Since the end of the cold war, NATO has struggled to find a role. It can find it in a focus on human security.
The North Atlantic Treaty Organization is a geopolitical alliance. It was constructed during the cold war to counter a potential Soviet threat. NATO forces in western Europe, nuclear and conventional, anticipated and planned for a conventional Soviet attack—a Blitzkrieg across the German plains—on the model of World War II.
When the cold war ended, many hoped NATO would be replaced by a pan-European security organisation. Its basis would be the Helsinki Final Act, signed at the conclusion of the Conference on Co-operation and Security in Europe in 1975 by all the states of Europe and north America. Its principles of peace, economic and social co-operation and human rights we would nowadays encapsulate in the phrase ‘human security’.
The competing, Soviet-controlled Warsaw Pact was dissolved and the Organisation for Security and Co-operation in Europe (OSCE) established, including Russia and the other Soviet successor states. But it has always been overshadowed by NATO, which not only remained but expanded eastwards while excluding Russia—even though, in the early years, there were efforts to include it as a partner.
Ever since, NATO has thus been searching for a role. Is its job to counter Russia, and also China, on the cold-war model? Or has it taken on new tasks, such as the ‘war on terror’ or crisis management, as in Afghanistan? Perhaps now is the moment to think again, in the context of Covid-19 and the new administration in the United States.
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Could the transatlantic relationship be reoriented towards human security? What would that involve?
Human security is about the security of the individual and the community in which she or he lives. It is about security from physical violence (war, massive violations of human rights or crime) and from material threats (poverty, pandemics or environmental devastation). It is a form of security we enjoy in relatively wealthy, rights-based, law-governed societies—in times of crisis, we take it for granted that police, firefighters and health and social-care workers will be there to look after us.
The goal then is to spread such security worldwide. Instead of protecting ‘our’ borders against perceived external threats, the idea is to construct a safer world—to promote a rights-based rule of law and make available global emergency services to help with pandemics and natural disasters, as well as protecting people in cases of war or massive violations of human rights.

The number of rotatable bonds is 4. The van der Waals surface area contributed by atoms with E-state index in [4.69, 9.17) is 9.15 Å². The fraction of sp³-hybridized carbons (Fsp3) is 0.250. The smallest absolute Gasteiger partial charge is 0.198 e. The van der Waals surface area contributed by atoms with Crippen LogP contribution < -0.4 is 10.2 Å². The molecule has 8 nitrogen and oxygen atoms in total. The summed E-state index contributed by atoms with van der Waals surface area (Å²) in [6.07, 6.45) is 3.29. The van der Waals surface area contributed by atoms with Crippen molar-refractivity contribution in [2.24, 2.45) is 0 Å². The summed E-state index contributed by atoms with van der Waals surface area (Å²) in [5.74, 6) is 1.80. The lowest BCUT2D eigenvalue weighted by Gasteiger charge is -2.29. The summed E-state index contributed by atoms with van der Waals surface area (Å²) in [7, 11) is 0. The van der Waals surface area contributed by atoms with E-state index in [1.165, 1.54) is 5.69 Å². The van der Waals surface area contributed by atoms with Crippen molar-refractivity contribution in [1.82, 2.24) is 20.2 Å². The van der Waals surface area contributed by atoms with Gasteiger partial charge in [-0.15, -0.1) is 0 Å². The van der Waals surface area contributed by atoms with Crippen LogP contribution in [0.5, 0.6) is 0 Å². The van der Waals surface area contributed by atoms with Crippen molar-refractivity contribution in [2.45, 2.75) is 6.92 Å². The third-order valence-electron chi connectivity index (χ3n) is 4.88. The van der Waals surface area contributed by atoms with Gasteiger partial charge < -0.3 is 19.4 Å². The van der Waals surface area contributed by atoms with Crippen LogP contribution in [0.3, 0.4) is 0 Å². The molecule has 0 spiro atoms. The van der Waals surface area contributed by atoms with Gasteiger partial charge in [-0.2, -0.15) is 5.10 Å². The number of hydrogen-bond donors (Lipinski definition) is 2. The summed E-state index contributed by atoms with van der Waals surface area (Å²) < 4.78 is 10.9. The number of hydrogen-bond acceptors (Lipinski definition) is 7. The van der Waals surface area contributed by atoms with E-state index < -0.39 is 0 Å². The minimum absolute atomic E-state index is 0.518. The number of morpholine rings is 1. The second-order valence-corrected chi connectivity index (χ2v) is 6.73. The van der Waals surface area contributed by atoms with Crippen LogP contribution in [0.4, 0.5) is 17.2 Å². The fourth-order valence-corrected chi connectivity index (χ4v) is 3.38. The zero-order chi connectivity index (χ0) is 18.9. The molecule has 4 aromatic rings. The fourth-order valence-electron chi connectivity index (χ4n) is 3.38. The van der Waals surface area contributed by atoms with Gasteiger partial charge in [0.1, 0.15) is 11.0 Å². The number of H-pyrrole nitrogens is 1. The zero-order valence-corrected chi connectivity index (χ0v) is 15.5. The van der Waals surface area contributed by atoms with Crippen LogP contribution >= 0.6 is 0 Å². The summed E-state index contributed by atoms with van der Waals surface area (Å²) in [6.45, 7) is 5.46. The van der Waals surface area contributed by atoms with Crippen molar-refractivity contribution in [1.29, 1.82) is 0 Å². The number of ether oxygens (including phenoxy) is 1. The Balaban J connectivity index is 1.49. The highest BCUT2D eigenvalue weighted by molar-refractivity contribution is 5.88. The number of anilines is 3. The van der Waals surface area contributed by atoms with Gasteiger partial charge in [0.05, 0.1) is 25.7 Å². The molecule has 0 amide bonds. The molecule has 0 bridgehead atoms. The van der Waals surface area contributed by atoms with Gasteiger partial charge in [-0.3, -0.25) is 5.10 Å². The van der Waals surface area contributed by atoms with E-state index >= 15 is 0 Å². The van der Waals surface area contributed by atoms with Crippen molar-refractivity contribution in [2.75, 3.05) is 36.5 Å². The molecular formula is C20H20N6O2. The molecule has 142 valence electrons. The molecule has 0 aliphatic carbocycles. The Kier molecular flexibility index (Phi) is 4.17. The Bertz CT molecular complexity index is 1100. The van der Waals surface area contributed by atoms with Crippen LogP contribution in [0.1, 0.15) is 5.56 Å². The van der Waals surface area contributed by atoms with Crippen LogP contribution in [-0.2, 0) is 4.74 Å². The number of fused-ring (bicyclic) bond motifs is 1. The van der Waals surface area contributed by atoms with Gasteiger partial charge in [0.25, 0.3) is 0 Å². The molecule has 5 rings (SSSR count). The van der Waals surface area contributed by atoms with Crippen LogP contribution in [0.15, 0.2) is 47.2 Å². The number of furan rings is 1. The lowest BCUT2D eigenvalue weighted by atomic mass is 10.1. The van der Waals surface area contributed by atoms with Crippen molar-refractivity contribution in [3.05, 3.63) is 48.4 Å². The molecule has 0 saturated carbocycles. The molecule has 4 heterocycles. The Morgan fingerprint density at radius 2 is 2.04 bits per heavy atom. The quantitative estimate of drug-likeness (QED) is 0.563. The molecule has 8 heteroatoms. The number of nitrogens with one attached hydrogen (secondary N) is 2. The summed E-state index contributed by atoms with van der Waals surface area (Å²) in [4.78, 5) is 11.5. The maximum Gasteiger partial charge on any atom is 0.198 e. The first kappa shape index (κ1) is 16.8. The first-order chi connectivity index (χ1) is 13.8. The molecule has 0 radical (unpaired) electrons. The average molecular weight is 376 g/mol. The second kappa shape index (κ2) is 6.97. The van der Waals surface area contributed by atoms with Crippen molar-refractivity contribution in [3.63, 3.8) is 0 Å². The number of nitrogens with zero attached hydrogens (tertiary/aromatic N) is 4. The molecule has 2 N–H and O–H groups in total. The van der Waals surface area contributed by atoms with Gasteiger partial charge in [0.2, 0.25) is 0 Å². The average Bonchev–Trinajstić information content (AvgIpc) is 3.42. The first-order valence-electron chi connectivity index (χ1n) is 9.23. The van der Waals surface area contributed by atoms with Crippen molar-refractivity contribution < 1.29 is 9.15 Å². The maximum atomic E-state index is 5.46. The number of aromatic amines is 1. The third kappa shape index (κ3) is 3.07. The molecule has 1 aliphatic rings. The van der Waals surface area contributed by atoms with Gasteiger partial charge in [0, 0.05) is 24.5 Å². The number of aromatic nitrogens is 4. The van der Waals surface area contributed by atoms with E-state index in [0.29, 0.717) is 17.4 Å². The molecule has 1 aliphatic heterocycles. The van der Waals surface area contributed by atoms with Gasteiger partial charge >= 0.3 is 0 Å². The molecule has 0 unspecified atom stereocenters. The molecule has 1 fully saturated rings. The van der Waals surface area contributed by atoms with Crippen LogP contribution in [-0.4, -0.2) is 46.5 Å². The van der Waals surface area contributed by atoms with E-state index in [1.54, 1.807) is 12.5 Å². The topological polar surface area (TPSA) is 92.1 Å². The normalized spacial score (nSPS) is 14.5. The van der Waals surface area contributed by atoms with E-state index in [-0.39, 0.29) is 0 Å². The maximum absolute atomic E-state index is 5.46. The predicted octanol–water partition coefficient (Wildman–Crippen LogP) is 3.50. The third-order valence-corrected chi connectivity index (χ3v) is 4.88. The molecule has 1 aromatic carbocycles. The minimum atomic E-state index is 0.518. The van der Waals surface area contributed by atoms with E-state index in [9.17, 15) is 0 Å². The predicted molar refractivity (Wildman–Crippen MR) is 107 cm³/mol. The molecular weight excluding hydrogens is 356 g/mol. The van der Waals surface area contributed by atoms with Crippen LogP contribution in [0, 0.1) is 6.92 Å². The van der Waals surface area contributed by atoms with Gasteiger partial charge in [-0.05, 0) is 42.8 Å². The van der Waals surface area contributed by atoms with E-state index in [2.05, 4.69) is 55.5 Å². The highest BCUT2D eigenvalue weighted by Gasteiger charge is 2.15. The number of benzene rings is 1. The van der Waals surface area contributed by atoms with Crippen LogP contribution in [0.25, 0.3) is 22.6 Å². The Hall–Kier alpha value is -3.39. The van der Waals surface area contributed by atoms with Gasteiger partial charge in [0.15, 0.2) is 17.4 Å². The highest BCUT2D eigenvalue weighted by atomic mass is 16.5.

Human security is an alternative to the dominant discourses on security: the ‘war on terror’ and geopolitical competition. It is about protecting people rather than defeating enemies.
Over the last two decades, a largely invisible and unaccountable campaign of long-distance assassination—using drones, special forces and private security contractors—has been pursued, primarily by the US though other countries have been involved. This is the continuing ‘war on terror’, although it goes under other names. According to the last known figures, based on a classified brief, at the end of Barack Obama’s presidency US special forces were on the ground in 97 locations in at least 27 countries.
Thousands of violent, non-state actors have been killed along with thousands of civilians—whether by mistake or as ‘collateral damage’. Twenty years of the ‘war on terror’ have not however diminished the threat of ‘terrorism’. On the contrary, it has been hugely magnified: al-Qaeda and Islamic State have grown and proliferated across the world.
Moreover, the campaign totally undermines the west’s claim to uphold the rule of law and human rights. We need to find other ways to address the growing global threat of violence.
The other dominant discourse is of military competition with Russia and other repressive and illiberal states, engaged in widespread repression of political opposition or groups (such as the Uyghurs in China) and/or external provocations (as in Russia’s threats to Ukraine or China’s threats to Taiwan). But military competition does not reduce this danger either: an arms race merely provides these countries with a rationale for their actions, contributing to their paranoid perceptions of internal and external ‘threats’.
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Any inter-state war would be suicidal—and the deterrent effect of that knowledge is the most we can hope for. But active military competition, in words and deeds, only makes accidents, mistakes and continued risky incursions by these rivals more likely.
Damping down conflict